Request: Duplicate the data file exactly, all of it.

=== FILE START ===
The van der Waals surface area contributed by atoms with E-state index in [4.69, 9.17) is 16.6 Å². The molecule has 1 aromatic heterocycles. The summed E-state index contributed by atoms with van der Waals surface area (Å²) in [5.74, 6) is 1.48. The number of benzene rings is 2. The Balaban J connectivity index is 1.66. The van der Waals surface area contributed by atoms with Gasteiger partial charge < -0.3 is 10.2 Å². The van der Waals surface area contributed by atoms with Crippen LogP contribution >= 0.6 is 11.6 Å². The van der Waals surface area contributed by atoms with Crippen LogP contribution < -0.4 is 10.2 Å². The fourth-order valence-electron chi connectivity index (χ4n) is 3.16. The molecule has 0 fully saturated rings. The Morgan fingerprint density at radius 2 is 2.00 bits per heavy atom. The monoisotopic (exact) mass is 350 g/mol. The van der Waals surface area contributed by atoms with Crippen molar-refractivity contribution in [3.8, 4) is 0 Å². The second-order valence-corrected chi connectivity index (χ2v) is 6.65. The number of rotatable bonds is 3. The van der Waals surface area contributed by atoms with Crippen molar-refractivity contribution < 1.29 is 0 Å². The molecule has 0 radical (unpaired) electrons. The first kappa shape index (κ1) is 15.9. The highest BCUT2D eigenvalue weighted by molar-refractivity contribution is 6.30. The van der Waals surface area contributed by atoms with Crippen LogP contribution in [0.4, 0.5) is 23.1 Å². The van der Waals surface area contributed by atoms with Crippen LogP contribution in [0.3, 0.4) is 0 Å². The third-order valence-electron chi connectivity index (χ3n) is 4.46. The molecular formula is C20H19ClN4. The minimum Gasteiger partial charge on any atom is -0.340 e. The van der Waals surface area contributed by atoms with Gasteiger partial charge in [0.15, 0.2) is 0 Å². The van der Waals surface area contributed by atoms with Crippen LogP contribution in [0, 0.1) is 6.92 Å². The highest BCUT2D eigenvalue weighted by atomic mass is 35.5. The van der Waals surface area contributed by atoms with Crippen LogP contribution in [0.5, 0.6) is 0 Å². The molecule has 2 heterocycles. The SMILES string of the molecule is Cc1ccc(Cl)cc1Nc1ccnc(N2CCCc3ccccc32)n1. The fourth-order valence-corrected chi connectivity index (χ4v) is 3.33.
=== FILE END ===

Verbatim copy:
The van der Waals surface area contributed by atoms with E-state index in [4.69, 9.17) is 16.6 Å². The molecule has 1 aromatic heterocycles. The summed E-state index contributed by atoms with van der Waals surface area (Å²) in [5.74, 6) is 1.48. The number of benzene rings is 2. The Balaban J connectivity index is 1.66. The van der Waals surface area contributed by atoms with Gasteiger partial charge < -0.3 is 10.2 Å². The van der Waals surface area contributed by atoms with Crippen LogP contribution >= 0.6 is 11.6 Å². The van der Waals surface area contributed by atoms with Crippen LogP contribution < -0.4 is 10.2 Å². The fourth-order valence-electron chi connectivity index (χ4n) is 3.16. The molecule has 0 fully saturated rings. The Morgan fingerprint density at radius 2 is 2.00 bits per heavy atom. The monoisotopic (exact) mass is 350 g/mol. The van der Waals surface area contributed by atoms with Crippen molar-refractivity contribution in [3.8, 4) is 0 Å². The second-order valence-corrected chi connectivity index (χ2v) is 6.65. The number of rotatable bonds is 3. The van der Waals surface area contributed by atoms with Crippen molar-refractivity contribution < 1.29 is 0 Å². The molecule has 0 radical (unpaired) electrons. The first kappa shape index (κ1) is 15.9. The highest BCUT2D eigenvalue weighted by molar-refractivity contribution is 6.30. The van der Waals surface area contributed by atoms with Crippen LogP contribution in [0.4, 0.5) is 23.1 Å². The van der Waals surface area contributed by atoms with Crippen LogP contribution in [0.3, 0.4) is 0 Å². The third-order valence-electron chi connectivity index (χ3n) is 4.46. The molecular formula is C20H19ClN4. The minimum Gasteiger partial charge on any atom is -0.340 e. The van der Waals surface area contributed by atoms with Gasteiger partial charge in [0.15, 0.2) is 0 Å². The van der Waals surface area contributed by atoms with Crippen LogP contribution in [0, 0.1) is 6.92 Å². The highest BCUT2D eigenvalue weighted by atomic mass is 35.5. The van der Waals surface area contributed by atoms with Crippen LogP contribution in [0.5, 0.6) is 0 Å². The molecule has 2 heterocycles. The SMILES string of the molecule is Cc1ccc(Cl)cc1Nc1ccnc(N2CCCc3ccccc32)n1. The fourth-order valence-corrected chi connectivity index (χ4v) is 3.33.